Honest Data Science Talks

The Social Science


This article is Talk 03 of Honest Data Science Talks series. Each talk of around 500 words length, is personal thoughts and deliberations on the domain.

No wonder not only us, but even the society (social) around us is encouraging complexity. Technology always brings updates. These updates, to me, seem like a universal balance. It updates something somewhere and downdates (hope I can coin and call that) something somewhere else. The decision making and process workflow is not the same as what it was once and we cannot ignore it, just because we don’t see it.

Here is a scenario to make it more transparent. I have a grocery shop in my neighborhood where I mostly buy my daily needs from. If the shop has less or no customers, I prefer to converse to understand the process. One of the evenings when I had been to buy a bread packet, he said that was the first pack that got sold that day. I was a little curious and wanted to know more. When I tried to understand what he meant, I had this ‘okay-that’s-new’ realization.  

It’s the same old question – who will bell the cat?

Once, not very long ago, the bread delivery van used to arrive once in 3-4 days and deliver all the required supplies. Bread usually has an expiry time of a week. It was the shopkeeper’s decision on how many to purchase. Often, and many times either there used to be a shortage of supplies or a few packs expired. Sometimes the expenses were shared. But now the model has changed. The van comes every day. Every day the packages can be purchased based on the need. But, it’s still dilemma management. Some days, the packs are over by 11.00 am and some days it takes 6.00 pm for the first pack to go out. Inventory management needs to have a new chapter (or maybe there already is).

I tried to visualize the whole scenario in a data scientist perspective. I also asked if bread packs sold out more and fast on Sunday’s or any other specific days. I learned that there was no pattern at all — not even an approximate pattern. Collecting a month data or year data or decade data was not going to help. The model of management had changed and I don’t know how many times. We cannot collect the data generated using different process models and apply the same data science model for all of the data. We cannot plot a graph for this and predict the next day requirement. We cannot predict the accuracy of such a system. The system should also take care of the data generation model and not just the data.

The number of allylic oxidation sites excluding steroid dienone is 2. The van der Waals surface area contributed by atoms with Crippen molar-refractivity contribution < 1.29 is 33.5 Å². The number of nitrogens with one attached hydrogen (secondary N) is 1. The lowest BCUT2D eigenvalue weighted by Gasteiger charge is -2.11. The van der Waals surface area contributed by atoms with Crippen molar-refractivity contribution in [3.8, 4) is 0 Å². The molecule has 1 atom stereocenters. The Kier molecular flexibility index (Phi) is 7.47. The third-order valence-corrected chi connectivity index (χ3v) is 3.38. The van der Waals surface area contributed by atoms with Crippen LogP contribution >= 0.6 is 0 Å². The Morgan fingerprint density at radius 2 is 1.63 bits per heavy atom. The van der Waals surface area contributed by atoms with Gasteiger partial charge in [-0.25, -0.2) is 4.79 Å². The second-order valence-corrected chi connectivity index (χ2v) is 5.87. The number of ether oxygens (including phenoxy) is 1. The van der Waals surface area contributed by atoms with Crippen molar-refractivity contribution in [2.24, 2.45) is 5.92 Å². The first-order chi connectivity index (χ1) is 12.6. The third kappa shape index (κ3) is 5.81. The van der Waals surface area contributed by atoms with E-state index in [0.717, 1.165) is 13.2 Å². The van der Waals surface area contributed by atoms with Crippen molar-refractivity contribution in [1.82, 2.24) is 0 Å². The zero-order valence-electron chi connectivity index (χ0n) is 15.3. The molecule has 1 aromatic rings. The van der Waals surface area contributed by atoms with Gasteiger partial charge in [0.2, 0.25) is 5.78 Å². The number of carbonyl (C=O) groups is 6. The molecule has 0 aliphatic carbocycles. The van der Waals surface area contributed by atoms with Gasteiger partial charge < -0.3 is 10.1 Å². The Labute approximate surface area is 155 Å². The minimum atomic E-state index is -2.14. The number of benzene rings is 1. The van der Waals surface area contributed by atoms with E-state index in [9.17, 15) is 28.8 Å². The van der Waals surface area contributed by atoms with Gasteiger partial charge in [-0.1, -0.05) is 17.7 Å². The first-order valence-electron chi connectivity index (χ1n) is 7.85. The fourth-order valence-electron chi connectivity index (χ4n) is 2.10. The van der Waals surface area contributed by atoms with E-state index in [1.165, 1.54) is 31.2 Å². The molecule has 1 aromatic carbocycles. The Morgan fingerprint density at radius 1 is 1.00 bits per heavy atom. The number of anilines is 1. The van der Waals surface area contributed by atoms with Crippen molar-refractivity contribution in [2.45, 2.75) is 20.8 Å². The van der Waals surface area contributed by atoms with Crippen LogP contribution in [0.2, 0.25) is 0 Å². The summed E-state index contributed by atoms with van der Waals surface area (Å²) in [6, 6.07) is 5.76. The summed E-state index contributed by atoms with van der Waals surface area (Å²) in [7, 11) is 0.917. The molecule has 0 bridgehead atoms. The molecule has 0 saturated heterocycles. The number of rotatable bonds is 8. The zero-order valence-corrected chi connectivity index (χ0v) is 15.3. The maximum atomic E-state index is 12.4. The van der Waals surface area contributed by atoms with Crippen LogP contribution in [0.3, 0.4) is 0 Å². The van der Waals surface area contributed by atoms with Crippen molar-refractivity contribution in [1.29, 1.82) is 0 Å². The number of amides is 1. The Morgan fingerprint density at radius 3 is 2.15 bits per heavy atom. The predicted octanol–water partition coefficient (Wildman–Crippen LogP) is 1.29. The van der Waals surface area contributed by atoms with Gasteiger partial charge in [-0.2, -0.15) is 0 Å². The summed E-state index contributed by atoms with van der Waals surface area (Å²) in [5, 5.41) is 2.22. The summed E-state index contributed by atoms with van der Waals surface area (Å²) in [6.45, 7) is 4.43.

Each and every home in the locality needs to be understood and first, their bread pack model needs to be predicted. Then, based on that data, the shopkeeper data can be predicted. Maybe there is more that I have missed out too.

I sit amazed and questioned about the societal effects on data science. And to say, this is one such example.  The social affects the data and it cannot be ignored. All those existing models look a lot immature, at least to me. Someone needs to pull the socks up and really get on to understanding such social-science models and then logically realize a meaningful, holistic picture for data science.

Dear Data Science,
Please understand Social Science
, if you may want to have science.

Go to Talk 02: The Data Villains

You are in Talk 03

Go to Talk 04: The Human Logic

15 thoughts on “The Social Science

  1. The blog post dropped a new idea, about how simple things around us can be made better by using methodologies that already exist. Now on I will try to think of where computer science can fit in given any scenario.

    Liked by 1 person

  2. In the times where all data science is to analyse the data that the users generate this a fresh perspective that we must also analyse the users who generate the data

    Liked by 2 people

    1. The uncertainty needs mathematical modelling, one which goes beyond the patterns. (This might be just me thinking out loud, but) Mathematics of randomness is also patterned. So as you said,
      “Dear Data Science,
      Please understand Social Science, if you may want to have science.”

      Liked by 1 person

  3. Human Beings are creatures of habit. The problem arises when there is an inexplicable reason to the pattern of customer’s buying habits. I have had a similar experience when I went out to buy milk. The dairy product gets spoilt in a day and I always got perplexed over their management system. Number of packets brought today might not be the same tommorow, similar to the bread problem. So how do they manage/predict that? Personally, demands from my house changed, with festivals, birthdays or my parents not being home, and as an effect changed my buying pattern. (When I asked them about my conundrum, they replied that they got advance orders or brought specific number of packets a day, otherwise they faced the same problem as I had asked.)

    Club the patterns of all these and the data in front of you is chaos, pure CHAOS!

    Though this is the case, let’s not lose hope, let’s take a step back. We are too near to the data. Maybe the data just looks chaotic from this close… Because I think there is always a pattern, there always is. (Because we are after all creature of habits and circumstances as a society, Together!)

    P.S. – The question remains: How much of your privacy are you ready to give up in order to increase the overall efficiency?

    Liked by 1 person

    1. Exactly. The anti-patterns do turn patterns. I like the way you bring in the CHAOS. If time permits, do read about the chaos theory. Though not very closely related, it does add sense.

      Commenting on privacy, that’s no more a questions. Every data is out there, like it or not.

      Thank you. We have been working on models to capture the questions you raised.

      Liked by 1 person

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